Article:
Expectations Are Priced Into Markets
If investors are tempted to fine-tune their portfolio as the election nears, consider that market prices already reflect all information, including future expectations. As soon as new information is known, stock prices will react. Therefore, if Hillary Clinton appears headed to victory, buying health care stocks (due to increased spending on this sector) and selling coal stocks (due to increased regulations) may not be a successful strategy, as stock prices already will have moved. Likewise, if Donald Trump looks likely to win, buying coal stocks (due to less regulation) and selling multinational companies headquartered in the U.S. (because of a possible trade war) may not be a winning strategy. Again, the collective wisdom and prevailing views of who will win are priced into the market well in advance of Election Day.
Winning Elections Is Hard. Market Timing May Be Even Harder.
Some investors may think selling equities and raising cash is the safe move in times of perceived uncertainty. But, in my decades of experience conducting due diligence on hundreds of money managers, stock-only portfolio returns were always higher than the total portfolio return (which include stocks and cash) over the long term. This confirms that holding cash, even during periodic market downturns, was a drag on long-term performance.
Again, making portfolio moves based on our sense of political developments equates to market timing, which rarely leads to success. Think about the fluctuations in the immediate aftermath of the UK’s Brexit election; if the many investors who sold stocks after the vote were even a day or two late in buying back in, they missed gains that they can never recover. Investors who kept a long-term focus and maintained their stock exposure experienced far better results.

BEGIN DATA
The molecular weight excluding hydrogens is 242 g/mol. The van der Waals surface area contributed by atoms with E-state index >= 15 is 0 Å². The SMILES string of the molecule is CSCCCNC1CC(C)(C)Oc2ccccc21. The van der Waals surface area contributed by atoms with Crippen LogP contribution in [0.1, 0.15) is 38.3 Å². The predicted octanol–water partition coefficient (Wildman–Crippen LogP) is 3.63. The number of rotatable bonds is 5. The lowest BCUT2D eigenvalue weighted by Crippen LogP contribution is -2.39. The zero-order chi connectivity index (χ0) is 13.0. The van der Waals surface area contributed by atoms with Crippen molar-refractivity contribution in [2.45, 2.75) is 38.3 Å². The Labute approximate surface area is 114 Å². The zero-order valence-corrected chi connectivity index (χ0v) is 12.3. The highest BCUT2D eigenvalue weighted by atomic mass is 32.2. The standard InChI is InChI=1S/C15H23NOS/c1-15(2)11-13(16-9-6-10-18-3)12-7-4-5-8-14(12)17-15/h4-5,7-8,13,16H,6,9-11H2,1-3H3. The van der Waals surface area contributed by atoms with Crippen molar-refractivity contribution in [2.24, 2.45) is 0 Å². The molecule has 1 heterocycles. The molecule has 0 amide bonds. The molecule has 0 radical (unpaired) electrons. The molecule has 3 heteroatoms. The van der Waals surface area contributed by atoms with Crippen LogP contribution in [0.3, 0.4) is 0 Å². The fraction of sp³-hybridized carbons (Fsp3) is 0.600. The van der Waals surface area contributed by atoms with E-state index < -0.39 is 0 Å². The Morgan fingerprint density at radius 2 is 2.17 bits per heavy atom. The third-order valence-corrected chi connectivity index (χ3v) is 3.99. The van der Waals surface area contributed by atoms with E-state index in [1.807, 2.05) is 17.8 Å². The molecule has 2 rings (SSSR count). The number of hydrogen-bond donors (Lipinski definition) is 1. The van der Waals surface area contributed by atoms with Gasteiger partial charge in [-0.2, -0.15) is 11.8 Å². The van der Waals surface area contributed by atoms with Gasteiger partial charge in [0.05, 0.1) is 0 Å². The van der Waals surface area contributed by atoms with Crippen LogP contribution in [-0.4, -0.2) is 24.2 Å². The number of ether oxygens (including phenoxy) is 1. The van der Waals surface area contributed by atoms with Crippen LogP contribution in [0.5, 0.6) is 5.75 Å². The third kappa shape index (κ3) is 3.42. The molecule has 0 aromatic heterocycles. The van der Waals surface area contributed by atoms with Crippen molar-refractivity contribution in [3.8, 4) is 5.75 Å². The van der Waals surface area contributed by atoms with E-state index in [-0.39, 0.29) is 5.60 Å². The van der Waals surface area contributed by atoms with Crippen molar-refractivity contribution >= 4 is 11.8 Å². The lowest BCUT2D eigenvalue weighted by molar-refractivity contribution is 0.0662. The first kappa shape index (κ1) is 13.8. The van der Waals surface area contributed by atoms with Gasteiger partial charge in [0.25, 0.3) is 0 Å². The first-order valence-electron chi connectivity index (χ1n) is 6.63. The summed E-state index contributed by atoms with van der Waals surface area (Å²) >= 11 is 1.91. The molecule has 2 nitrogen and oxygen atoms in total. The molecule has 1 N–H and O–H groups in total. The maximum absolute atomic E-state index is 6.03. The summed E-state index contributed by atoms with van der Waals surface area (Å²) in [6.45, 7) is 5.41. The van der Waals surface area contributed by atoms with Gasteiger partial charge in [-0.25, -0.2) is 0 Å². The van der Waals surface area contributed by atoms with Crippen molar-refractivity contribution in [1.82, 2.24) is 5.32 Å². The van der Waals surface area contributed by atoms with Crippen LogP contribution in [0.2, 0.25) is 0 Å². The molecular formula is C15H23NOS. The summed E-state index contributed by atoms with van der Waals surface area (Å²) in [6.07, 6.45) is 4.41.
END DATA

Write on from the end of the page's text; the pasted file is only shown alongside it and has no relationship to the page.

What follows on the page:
Why is successfully timing the markets so difficult? Because as the number of decisions increases, the probability for success decreases. For instance, investors deciding to sell stocks during a period of market turbulence have a 50% chance of being right; their portfolio values will either rise or fall. Then, investors must decide when to re-enter the market. That’s another decision with a 50% chance of being right. Across those two decisions, the odds of success drop to 25% (50% x 50%). Clearly, these are not good odds, especially when compared to the likelihood of success for investors who do not panic or make reactive decisions.
Again, history shows that the odds are on the side of patient, long-term investors; they re-coup the losses from market drops (which may take a few years in extreme cases); and they capture the gains when the market rallies (which may take only a few days, as in the case of Brexit).
Even if we are uncomfortable with the election results, we cannot determine how they will affect our investments. We also know that market timing is a losing strategy. Our advice is to let time be our friend and not worry about the short-term noise in the market, such as Federal Reserve policies, corporate earnings, or the presidential election. Rather, we would be wise to heed the advice of legendary investor Peter Lynch, who ran the Fidelity Magellan Fund for many years:
“Far more money has been lost by investors preparing for corrections, or trying to anticipate corrections, than has been lost in corrections themselves.”